Signs of another transformation are gradually accumulating, and modifications to Mr. Putin’s role already disclose the faint outlines of Russia’s future political regime. Surprisingly, the man at the center is becoming, horribile dictu, less important. The regime he constructed has become self-regulating in many ways, while the power elite seems to have learned how to keep its war of all against all to a smoldering guerilla status rather than turning it into a war of extermination.
There have been no large-scale reforms for a long time; none are being planned, either. Even Alexei Kudrin, the former minister of finance who now heads the Center for Strategic Research – a man who enjoys Mr. Putin’s personal trust and has been charged with developing a strategy for his next presidential term in 2018-2024 – has come up with a very limited and purely technical set of proposals. As for the currently fashionable talk of the digital economy, blockchain technology, cryptocurrencies and robotics, it seems to amuse even those who do the talking (especially Mr. Putin, who is known to shun computers).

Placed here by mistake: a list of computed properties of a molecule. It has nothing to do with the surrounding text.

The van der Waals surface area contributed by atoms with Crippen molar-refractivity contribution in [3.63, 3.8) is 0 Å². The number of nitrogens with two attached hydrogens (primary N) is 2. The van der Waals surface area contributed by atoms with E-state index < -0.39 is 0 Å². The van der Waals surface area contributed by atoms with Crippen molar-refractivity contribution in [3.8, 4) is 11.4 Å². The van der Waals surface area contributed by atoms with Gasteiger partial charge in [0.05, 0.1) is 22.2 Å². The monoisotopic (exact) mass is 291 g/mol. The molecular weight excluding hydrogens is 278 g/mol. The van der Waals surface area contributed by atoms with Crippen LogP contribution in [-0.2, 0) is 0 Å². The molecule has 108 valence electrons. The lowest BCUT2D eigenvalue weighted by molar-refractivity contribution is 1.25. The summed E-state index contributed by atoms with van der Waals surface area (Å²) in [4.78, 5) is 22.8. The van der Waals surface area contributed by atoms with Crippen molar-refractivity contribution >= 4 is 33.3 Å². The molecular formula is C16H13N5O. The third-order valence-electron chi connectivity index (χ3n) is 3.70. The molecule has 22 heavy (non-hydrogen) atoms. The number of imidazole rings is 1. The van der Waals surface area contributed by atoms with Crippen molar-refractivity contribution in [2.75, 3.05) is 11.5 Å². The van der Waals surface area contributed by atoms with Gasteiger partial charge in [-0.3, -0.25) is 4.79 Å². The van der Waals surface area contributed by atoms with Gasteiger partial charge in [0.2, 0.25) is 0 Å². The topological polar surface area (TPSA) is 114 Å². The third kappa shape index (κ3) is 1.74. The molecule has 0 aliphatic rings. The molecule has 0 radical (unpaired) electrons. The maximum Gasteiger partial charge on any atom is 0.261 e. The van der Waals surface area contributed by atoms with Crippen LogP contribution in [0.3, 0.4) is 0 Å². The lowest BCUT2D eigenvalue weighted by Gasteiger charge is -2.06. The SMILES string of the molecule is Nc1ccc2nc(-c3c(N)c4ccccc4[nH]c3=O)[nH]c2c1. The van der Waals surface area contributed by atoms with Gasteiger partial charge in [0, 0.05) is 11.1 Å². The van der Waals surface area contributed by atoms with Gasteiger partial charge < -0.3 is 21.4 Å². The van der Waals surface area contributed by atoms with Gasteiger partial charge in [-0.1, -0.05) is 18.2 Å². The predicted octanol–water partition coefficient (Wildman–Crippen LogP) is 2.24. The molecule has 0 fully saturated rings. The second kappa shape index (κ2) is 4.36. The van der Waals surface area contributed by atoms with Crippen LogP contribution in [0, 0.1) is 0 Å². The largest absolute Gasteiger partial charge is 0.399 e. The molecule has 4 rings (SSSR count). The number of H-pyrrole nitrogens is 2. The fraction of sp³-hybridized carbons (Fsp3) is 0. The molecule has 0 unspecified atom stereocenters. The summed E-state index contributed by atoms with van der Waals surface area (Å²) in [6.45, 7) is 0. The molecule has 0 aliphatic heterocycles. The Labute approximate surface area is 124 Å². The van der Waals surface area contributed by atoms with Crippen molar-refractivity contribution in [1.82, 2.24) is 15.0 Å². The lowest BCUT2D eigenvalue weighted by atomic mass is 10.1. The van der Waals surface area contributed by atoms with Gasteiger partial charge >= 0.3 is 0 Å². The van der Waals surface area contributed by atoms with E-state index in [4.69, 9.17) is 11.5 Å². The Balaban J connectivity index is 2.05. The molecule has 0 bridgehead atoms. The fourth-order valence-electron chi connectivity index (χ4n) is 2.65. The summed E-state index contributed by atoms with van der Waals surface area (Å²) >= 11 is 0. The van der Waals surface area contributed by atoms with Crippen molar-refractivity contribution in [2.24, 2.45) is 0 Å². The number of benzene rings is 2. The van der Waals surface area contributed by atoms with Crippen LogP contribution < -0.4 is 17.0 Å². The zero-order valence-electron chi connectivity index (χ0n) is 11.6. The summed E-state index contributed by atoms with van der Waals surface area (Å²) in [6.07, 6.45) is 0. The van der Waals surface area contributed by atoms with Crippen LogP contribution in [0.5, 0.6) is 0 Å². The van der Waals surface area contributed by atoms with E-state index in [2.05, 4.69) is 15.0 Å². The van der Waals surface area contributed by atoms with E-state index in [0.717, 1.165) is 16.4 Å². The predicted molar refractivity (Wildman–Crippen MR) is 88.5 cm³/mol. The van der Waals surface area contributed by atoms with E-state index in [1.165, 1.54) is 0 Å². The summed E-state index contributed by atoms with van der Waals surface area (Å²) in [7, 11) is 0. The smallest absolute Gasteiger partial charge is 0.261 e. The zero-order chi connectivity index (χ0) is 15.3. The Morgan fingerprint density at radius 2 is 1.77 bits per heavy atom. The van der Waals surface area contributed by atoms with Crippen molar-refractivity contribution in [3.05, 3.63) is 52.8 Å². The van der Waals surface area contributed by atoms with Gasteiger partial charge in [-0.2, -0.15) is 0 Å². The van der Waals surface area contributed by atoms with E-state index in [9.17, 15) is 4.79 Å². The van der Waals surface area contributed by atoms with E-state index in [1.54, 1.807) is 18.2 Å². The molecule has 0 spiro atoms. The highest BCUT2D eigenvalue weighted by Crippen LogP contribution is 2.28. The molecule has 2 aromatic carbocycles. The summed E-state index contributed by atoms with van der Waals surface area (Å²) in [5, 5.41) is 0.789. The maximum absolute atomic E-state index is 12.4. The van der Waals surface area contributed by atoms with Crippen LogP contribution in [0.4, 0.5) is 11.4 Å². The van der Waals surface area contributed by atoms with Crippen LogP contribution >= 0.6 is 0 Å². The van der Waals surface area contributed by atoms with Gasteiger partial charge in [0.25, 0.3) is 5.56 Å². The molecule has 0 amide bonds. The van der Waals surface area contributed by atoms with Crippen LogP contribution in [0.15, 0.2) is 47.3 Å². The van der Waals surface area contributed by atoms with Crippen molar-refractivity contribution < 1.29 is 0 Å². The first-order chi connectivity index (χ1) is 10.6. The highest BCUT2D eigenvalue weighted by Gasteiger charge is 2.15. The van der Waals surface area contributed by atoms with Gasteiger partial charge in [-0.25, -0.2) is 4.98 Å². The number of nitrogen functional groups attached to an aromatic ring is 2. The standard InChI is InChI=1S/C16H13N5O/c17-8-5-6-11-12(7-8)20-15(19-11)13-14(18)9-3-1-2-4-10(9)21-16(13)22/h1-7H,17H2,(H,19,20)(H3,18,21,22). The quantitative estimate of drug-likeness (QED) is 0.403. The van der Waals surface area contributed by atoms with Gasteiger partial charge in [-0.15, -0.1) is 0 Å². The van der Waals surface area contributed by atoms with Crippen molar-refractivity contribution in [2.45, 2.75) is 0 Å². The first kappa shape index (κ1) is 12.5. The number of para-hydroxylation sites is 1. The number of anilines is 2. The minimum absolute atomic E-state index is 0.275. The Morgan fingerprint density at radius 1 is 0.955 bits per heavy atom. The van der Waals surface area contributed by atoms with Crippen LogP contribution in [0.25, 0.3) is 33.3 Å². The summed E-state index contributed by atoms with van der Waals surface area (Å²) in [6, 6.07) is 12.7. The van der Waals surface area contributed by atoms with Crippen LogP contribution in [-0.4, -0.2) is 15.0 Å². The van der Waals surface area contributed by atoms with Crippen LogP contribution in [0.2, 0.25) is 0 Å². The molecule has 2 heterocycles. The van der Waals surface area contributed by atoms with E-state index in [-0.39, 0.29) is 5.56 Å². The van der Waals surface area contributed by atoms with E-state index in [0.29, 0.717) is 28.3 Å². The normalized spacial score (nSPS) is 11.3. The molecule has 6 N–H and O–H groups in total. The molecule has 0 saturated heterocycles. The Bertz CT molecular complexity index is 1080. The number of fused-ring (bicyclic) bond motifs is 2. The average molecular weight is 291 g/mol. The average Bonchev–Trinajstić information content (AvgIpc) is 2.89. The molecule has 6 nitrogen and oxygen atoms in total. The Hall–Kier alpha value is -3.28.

President Putin’s direct interventions in political processes and conflicts among the ruling elite are becoming increasingly rare. Even the outrageous activities of Alexey Navalny have been allowed to proceed without any special hindrance. It is worth recalling that in 2003, Mikhail Khodorkovsky was arrested precisely at the moment when he started traveling around the country, mobilizing his supporters — and was only released 10 years later. Mr. Navalny has done the same almost unimpeded by the authorities.
Conflicts between the siloviki and other influential groups
no longer require President Putin’s direct involvement
The conflicts between the siloviki (elite members from the security of military services) or other influential groups have not required President Putin’s direct involvement for some time. This situation is like trench warfare, with periodic raids and alarms, after which the sides scurry back to their dugouts. The recent row between Igor Sechin, the head of state-owned oil giant Rosneft and one of Russia’s most powerful people, and Minister of Economic Development Alexei Ulyukayev, is a case in point. Mr. Sechin engineered Mr. Ulyukayev’s fall by accusing him of extorting a $2 million bribe, and even participated in the latter’s arrest.